Acamprosate for Addiction Treatment

Acamprosate is a medication that can be used in conjunction with substance abuse treatments such as 12-step meetings, individual counseling, and social support to help people struggling with alcohol abuse.

Individuals who have been addicted to alcohol for a long period of time experience negative changes in their brain chemistry. Acamprosate works by repairing that damage, so that an alcoholic’s brain can function normally again. This helps individuals stay in recovery and avoid returning to alcohol use.

Acamprosate only works for individuals who have stopped drinking, and who have abused alcohol only. It does not work for alcoholics who also abused street or prescription drugs.

Understanding How Acamprosate is Used in Addiction Treatment

People who have been drinking large quantities of alcohol for an extended period of time are likely to suffer long-lasting withdrawal symptoms like dysphoria, a state of profound dissatisfaction and unease that often accompanies anxiety and depression. These symptoms could easily lead them to resume drinking.

According to the National Institute on Drug Abuse, acamprosate “acts on… neurotransmitter systems and is thought to reduce symptoms of protracted withdrawal, such as insomnia, anxiety, restlessness, and dysphoria. Acamprosate has been shown to help dependent drinkers maintain abstinence for several weeks to months, and it may be more effective in patients with severe dependence.”

When used in conjunction with other treatment modalities, acamprosate can greatly increase an alcoholic’s chance of maintaining their sobriety.

How Acamprosate is Administered

The U.S. National Library of Medicine explains that acamprosate is a delayed-release tablet that should be taken by mouth, with or without food, three times a day. “Acamprosate helps to prevent you from drinking alcohol only as long as you are taking it. Continue to take acamprosate even if you do not think you are likely to start drinking alcohol again… If you drink alcohol while you are taking acamprosate, continue to take the medication and call your doctor. Acamprosate will not cause you to have an unpleasant reaction if you drink alcohol during treatment.”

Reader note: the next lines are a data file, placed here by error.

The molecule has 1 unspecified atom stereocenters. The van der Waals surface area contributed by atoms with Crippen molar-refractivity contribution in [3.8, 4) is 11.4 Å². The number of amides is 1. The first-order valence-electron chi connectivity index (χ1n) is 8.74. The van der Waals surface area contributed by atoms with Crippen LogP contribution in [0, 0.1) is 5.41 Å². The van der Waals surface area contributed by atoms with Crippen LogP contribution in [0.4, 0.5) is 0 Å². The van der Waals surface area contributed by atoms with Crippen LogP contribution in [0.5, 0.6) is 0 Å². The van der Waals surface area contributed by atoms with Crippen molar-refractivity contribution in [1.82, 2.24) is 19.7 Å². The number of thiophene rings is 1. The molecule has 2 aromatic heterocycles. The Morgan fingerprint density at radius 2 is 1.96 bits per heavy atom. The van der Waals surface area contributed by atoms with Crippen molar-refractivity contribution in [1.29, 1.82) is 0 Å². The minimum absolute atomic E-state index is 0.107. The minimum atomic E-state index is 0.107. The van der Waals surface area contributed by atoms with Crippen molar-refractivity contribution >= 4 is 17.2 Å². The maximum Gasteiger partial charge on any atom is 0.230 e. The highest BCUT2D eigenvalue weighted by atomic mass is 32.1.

It is important to take acamprosate exactly as directed. If you miss a dose, take it as soon as you remember. If it is almost time for your next dose, wait, and then take a regular dose at the regular time. Do not take additional medication to make up for the missed dose.

Never chew, split or crush the tablets. Be sure to swallow the medication whole.

Possible Side Effects of Acamprosate

The Micromedex Consumer Medication Information lists the following as possible side effects of acamprosate.

Less serious side effects:

  • change in your vision or taste
  • headache
  • back pain
  • dry mouth
  • joint or muscle pain
  • skin rash or itching
  • nausea, vomiting, diarrhea, constipation, stomach pain
  • increase in appetite
  • warmth or redness in your face, neck, chest, or arms

Serious side effects that warrant immediate medical attention:

  • allergic reactions, such as itching or hives, swelling in your face or hands, swelling or tingling in your mouth or throat, chest tightness, trouble breathing
  • chest pain or fast heartbeat
  • trouble breathing
  • decrease in how much or how often you urinate
  • fever or chills
  • cough
  • sore throat
  • body aches
  • lightheadedness or fainting
  • rapid weight gain
  • swelling in your face, hands, ankles, or feet
  • unusual bleeding, bruising, or weakness
  • unusual behavior
  • anxiety, depression, or thoughts of hurting yourself

Who Might Benefit from Acamprosate Treatment?

The National Institute on Alcohol Abuse and Alcoholism explains that Alcohol Use Disorder (AUD) can be diagnosed when a patient answers “yes” to two or more of the following questions.

In the past year, have you:

  • Had times when you ended up drinking more, or longer than you intended?
  • More than once wanted to cut down or stop drinking, or tried to, but couldn’t?
  • Spent a lot of time drinking? Or being sick or getting over the aftereffects?
  • Experienced craving — a strong need, or urge, to drink?
  • Found that drinking — or being sick from drinking — often interfered with taking care of your home or family? Or caused job troubles? Or school problems?
  • Continued to drink even though it was causing trouble with your family or friends?
  • Given up or cut back on activities that were important or interesting to you, or gave you pleasure, in order to drink?
  • More than once gotten into situations while or after drinking that increased your chances of getting hurt (such as driving, swimming, using machinery, walking in a dangerous area, or having unsafe sex)?